- Chicken thighs/breasts: 200°F for 20 minutes
- Fish fillet: 200°F for 10 to 15 minutes
When it comes to the effort vs deliciousness ratio, it’s hard to beat roasting. I like tossing together chicken and vegetables into the same pan. The chicken emerges with crisp, golden brown skin, and drab vegetables like broccoli and carrots are transformed – tender, a bit charred at the ends, shiny with chicken fat.
Salt, fat, acid
Author and Netflix-chef Samin Nosrat writes in the introduction of Salt, Fat, Acid, Heat: “There are only four basic factors that determine how good your food will taste: salt, which enhances flavour; fat, which amplifies flavour and makes appealing textures possible; acid, which brightens and balances; and heat, which ultimately determines the texture of food.”
In my own experimentation, these ingredients helped elevate bland meals into edible ones, and good meals into great ones (by my own standards anyway – remember that my yardstick was microwaved eggs):
- Salt: If you find your food too bland, you may have left out the salt. Salt brings out flavour in food, but it’s also easy to overdo. Try adding it incrementally, tasting as you cook. Here’s a great guide to seasoning for beginners.
- Butter: Gives food a sensation of richness and amplifies flavours – butter makes everything better. I like to add a dab when pan frying or melt it on top of roast meat or vegetables.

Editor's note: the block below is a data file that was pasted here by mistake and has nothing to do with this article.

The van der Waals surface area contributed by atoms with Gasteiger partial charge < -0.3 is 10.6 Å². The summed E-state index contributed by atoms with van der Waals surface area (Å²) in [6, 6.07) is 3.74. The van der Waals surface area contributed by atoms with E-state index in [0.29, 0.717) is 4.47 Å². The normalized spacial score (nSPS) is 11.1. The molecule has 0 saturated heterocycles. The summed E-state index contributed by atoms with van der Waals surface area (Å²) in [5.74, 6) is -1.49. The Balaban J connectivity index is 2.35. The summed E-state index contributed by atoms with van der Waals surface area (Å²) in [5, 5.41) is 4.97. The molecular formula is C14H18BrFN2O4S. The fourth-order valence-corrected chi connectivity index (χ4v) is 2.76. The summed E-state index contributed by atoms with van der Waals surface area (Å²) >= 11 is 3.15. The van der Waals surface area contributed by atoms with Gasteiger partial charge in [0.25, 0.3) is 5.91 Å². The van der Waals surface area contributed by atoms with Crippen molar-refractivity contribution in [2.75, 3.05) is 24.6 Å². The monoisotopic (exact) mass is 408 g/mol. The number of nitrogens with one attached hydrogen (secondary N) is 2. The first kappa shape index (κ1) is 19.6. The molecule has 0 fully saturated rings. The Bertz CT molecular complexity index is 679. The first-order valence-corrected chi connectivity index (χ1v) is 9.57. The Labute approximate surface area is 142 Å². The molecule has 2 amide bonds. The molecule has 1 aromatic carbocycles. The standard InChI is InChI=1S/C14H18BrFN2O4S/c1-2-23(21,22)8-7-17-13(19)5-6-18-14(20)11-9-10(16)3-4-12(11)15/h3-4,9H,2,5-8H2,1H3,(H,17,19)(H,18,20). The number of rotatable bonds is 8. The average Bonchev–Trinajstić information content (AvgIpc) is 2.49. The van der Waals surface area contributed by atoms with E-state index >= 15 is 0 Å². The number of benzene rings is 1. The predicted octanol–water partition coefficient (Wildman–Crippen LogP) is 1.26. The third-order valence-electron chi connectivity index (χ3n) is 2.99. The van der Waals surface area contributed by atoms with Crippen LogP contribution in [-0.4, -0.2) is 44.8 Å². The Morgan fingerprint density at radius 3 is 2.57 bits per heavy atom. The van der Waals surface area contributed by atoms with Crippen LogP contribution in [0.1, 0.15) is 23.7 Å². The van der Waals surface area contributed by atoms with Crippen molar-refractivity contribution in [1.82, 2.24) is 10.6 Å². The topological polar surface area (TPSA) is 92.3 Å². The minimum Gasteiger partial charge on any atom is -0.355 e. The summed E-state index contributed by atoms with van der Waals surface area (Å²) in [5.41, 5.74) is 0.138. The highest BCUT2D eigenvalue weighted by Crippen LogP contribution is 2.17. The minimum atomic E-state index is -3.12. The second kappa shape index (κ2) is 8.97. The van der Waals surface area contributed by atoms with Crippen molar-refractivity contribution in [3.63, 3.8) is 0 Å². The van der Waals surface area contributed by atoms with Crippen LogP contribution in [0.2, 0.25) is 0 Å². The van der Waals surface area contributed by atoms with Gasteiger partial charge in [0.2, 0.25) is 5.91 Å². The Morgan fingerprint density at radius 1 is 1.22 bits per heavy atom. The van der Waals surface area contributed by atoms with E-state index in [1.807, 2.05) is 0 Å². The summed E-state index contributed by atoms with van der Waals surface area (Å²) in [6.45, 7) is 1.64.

- Lemon and lime: As a beginner cook who’s used to eating good food made by other people (thanks, mum!) – that is, food with layers of flavour, texture and complexity – my own attempts tasted a bit, well, flat. I found that adding a squeeze of lemon or lime helped to brighten up certain dishes (especially if greasy or fatty) and create depth of flavour.
The little I’ve learned over the past few months has given me some confidence to explore more ingredients, methods and recipes. I’ve also started to enjoy cooking – there’s something primal and satisfying about handling raw ingredients and coaxing their transformation into edible meals. As a means of exploring culture, heritage and tradition, it connects you to something larger than yourself.
Sure, not every moment of culinary creation will be a transcendental experience. Some days, you’ll feel a rising sense of panic that you’ve somehow bungled up something. You’ll stand over your stove, wiping off beads of sweat, cursing at a piece of chicken for not cooking through entirely. You’ll cower in fear as the frying oil splatters in your face. Sometimes, you won’t care about creating something good or new or exciting – you’ll just want lunch.
But it’ll get easier. You’ll develop a better instinct for how much oil or salt or heat to use. Your repertoire of perfectly-executed meals will expand. Soon, you may find yourself wanting to cook for the sheer pleasure of it, and not because you need to.
So if you’ve never made anything more complex than a fried egg, now is the time to try. Don’t fear the frying pan. Make amends with your oven. Go forth, and make dinner.